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Dissolved Organic Carbon in Northern European and North American Surface Waters
Monteith, D.T., Stoddard, J.L., Evans, C.D., de Wit, H.A., Forsius, M., Hogasen, T., Wilander, A., Skjelkvale, B.L., Jeffries, D.S., Vuorenmaa, J., Keller, B., Kopacek, J. and Vesely, J. 2007. Dissolved organic carbon trends resulting from changes in atmospheric deposition chemistry. Nature 450: 537-540.

The authors write that "several hypotheses have been proposed to explain recent, wide-spread increases in concentrations of dissolved organic carbon (DOC) in the surface waters of glaciated landscapes across eastern North America and northern and central Europe," noting that "some invoke anthropogenic forcing through mechanisms related to climate change, nitrogen deposition or changes in land use, and by implication suggest that current concentrations and fluxes are without precedent," which hypotheses imply that "DOC levels will continue to rise, with unpredictable consequences for the global carbon cycle."

What was done
Working with water chemistry data from 522 individual stream and lake sites that were located within the six countries they studied and were "largely free of local disturbance," Monteith et al. derived trends and mean concentrations of various pertinent parameters for the period 1990-2004.

What was learned
The thirteen researchers from the United Kingdom, United States, Norway, Finland, Sweden, Canada and the Czech Republic report that "rising trends in DOC between 1990 and 2004 can be concisely explained by a simple model based solely on changes in deposition chemistry and catchment acid-sensitivity," thereby demonstrating that "DOC concentrations have increased in proportion to the rates at which atmospherically deposited anthropogenic sulphur and sea salt have declined," the latter as a result of changes in "meteorological factors that affect Atlantic storminess," but with the former being responsible for more than 85% of the total effect in most of the studied regions.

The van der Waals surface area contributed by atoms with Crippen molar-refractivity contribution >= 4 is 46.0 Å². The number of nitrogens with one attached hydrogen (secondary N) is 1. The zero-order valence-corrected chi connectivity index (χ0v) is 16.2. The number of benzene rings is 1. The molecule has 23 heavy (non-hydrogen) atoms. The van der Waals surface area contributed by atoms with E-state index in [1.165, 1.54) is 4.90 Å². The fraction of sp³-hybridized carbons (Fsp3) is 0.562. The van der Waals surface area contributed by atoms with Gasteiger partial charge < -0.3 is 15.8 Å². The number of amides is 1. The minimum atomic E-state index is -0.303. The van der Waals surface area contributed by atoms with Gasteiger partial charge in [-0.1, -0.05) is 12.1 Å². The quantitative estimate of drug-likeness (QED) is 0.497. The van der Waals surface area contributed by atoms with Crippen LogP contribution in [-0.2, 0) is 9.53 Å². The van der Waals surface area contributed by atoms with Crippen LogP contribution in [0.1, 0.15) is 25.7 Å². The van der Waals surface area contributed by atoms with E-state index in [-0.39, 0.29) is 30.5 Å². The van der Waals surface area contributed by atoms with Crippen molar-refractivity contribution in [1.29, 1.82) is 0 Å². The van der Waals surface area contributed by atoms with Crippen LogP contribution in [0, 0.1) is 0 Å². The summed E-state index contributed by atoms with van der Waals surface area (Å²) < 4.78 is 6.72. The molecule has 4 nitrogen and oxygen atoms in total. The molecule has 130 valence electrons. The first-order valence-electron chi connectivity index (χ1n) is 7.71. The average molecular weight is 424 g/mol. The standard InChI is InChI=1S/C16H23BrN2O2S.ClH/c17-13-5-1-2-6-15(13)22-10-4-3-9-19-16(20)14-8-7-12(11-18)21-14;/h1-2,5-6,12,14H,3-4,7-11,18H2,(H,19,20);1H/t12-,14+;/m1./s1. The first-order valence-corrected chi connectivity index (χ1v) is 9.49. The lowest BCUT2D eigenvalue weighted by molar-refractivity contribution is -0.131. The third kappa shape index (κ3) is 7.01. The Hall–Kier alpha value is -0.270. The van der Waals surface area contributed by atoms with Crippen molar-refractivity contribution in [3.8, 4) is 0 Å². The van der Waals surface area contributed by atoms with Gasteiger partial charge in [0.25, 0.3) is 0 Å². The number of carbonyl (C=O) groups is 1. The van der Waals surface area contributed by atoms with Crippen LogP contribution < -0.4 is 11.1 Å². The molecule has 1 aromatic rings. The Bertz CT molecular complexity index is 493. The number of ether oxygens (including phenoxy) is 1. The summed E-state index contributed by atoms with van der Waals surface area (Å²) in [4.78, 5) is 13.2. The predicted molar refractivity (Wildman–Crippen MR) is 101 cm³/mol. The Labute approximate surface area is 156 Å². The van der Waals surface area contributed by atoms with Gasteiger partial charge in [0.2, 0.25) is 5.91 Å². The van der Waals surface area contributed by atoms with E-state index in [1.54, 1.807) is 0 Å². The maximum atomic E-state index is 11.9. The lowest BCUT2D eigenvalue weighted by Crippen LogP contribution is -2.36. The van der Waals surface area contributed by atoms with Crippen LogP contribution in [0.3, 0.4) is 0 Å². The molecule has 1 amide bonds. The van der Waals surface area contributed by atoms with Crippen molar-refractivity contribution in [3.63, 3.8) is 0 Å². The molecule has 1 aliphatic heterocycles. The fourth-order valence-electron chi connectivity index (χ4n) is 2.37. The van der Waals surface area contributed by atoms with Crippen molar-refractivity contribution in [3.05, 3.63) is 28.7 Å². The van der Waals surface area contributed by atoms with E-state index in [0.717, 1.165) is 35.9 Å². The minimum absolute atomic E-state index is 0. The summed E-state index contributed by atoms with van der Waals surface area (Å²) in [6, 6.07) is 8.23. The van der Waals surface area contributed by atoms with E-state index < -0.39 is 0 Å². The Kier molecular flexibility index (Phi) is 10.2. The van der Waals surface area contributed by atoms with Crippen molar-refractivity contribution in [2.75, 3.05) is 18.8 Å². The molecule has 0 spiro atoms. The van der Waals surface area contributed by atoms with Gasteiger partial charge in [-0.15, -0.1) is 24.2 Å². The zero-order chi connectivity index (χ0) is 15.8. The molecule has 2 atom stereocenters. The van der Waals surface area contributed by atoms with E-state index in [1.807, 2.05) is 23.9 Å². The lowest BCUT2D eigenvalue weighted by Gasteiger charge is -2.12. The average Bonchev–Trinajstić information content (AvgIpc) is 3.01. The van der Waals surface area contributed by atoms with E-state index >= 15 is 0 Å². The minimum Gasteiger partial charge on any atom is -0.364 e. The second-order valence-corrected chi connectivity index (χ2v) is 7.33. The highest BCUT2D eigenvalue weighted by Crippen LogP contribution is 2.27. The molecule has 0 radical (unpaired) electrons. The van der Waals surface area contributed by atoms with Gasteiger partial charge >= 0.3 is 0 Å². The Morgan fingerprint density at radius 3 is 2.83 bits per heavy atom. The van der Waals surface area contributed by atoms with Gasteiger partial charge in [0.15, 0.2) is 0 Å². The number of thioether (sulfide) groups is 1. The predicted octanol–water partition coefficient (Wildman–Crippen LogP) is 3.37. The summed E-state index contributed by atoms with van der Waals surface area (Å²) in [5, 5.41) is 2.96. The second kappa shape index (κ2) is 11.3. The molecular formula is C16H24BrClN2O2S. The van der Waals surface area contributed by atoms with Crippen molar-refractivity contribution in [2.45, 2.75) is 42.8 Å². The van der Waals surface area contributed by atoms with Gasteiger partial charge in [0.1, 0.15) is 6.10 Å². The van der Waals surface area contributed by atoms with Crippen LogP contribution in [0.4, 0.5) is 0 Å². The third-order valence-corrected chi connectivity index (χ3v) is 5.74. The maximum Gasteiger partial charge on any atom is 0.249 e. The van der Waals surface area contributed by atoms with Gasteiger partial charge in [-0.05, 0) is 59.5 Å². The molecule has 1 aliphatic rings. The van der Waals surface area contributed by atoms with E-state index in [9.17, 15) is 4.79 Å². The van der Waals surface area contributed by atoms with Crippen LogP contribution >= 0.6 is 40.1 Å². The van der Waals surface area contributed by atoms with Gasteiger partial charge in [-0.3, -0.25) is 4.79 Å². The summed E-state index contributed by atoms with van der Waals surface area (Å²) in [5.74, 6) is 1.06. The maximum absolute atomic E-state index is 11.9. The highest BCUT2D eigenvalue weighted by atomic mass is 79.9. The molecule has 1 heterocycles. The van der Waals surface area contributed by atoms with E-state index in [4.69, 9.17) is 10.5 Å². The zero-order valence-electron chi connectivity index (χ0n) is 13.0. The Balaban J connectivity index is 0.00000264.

What it means
Monteith et al. say their findings suggest that "threats of wide-spread destabilization of terrestrial carbon reserves by gradual rises in air temperature or CO2 concentration (Freeman et al., 2001, 2004; Worrall et al., 2003) may have been overstated," and that the DOC fluxes from the regions they studied may simply "be returning to levels more typical of pre-industrial times."

Freeman, C., Evans, C.D., Monteith, D.T., Reynolds, B. and Fenner, N. 2001. Export of organic carbon from peat soils. Nature 412: 785.

Freeman, C., Fenner, N., Ostle, N.J., Kang, H., Dowrick, D.J., Reynolds, B., Lock, M.A., Sleep, D., Hughes, S. and Hudson, J. 2004. Export of dissolved organic carbon from peatlands under elevated carbon dioxide levels. Nature 430: 195-198.

Worrall, F., Burt, T. and Shedden, R. 2003. Long term records of riverine dissolved organic matter. Biogeochemistry 64: 165-178.

Reviewed 20 February 2008